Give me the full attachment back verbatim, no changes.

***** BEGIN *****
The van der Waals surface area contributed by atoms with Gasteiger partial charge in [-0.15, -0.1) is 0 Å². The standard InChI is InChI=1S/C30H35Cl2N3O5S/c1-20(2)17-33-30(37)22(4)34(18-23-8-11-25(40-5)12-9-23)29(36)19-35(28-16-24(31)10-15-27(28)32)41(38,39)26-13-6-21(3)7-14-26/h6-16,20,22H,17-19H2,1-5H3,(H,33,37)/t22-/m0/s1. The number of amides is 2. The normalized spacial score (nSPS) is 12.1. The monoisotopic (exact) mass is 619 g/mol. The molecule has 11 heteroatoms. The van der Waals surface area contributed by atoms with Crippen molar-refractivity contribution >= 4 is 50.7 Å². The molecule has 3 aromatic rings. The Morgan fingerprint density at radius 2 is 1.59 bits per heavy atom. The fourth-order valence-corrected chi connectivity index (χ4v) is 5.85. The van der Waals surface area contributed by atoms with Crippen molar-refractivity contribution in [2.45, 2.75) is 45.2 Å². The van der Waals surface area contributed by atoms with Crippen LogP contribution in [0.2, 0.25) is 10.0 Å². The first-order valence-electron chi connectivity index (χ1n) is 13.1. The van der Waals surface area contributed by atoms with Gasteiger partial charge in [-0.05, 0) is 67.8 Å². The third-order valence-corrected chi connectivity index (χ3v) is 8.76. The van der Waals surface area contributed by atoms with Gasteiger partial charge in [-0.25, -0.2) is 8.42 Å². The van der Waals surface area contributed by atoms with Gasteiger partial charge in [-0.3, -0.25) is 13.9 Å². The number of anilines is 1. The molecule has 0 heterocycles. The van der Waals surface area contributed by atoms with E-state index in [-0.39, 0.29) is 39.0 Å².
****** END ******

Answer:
The van der Waals surface area contributed by atoms with Gasteiger partial charge in [-0.15, -0.1) is 0 Å². The standard InChI is InChI=1S/C30H35Cl2N3O5S/c1-20(2)17-33-30(37)22(4)34(18-23-8-11-25(40-5)12-9-23)29(36)19-35(28-16-24(31)10-15-27(28)32)41(38,39)26-13-6-21(3)7-14-26/h6-16,20,22H,17-19H2,1-5H3,(H,33,37)/t22-/m0/s1. The number of amides is 2. The normalized spacial score (nSPS) is 12.1. The monoisotopic (exact) mass is 619 g/mol. The molecule has 11 heteroatoms. The van der Waals surface area contributed by atoms with Crippen molar-refractivity contribution >= 4 is 50.7 Å². The molecule has 3 aromatic rings. The Morgan fingerprint density at radius 2 is 1.59 bits per heavy atom. The fourth-order valence-corrected chi connectivity index (χ4v) is 5.85. The van der Waals surface area contributed by atoms with Crippen molar-refractivity contribution in [2.45, 2.75) is 45.2 Å². The van der Waals surface area contributed by atoms with Crippen LogP contribution in [0.2, 0.25) is 10.0 Å². The first-order valence-electron chi connectivity index (χ1n) is 13.1. The van der Waals surface area contributed by atoms with Gasteiger partial charge in [-0.05, 0) is 67.8 Å². The third-order valence-corrected chi connectivity index (χ3v) is 8.76. The van der Waals surface area contributed by atoms with Gasteiger partial charge in [-0.25, -0.2) is 8.42 Å². The van der Waals surface area contributed by atoms with Gasteiger partial charge in [-0.3, -0.25) is 13.9 Å². The number of anilines is 1. The molecule has 0 heterocycles. The van der Waals surface area contributed by atoms with E-state index in [-0.39, 0.29) is 39.0 Å².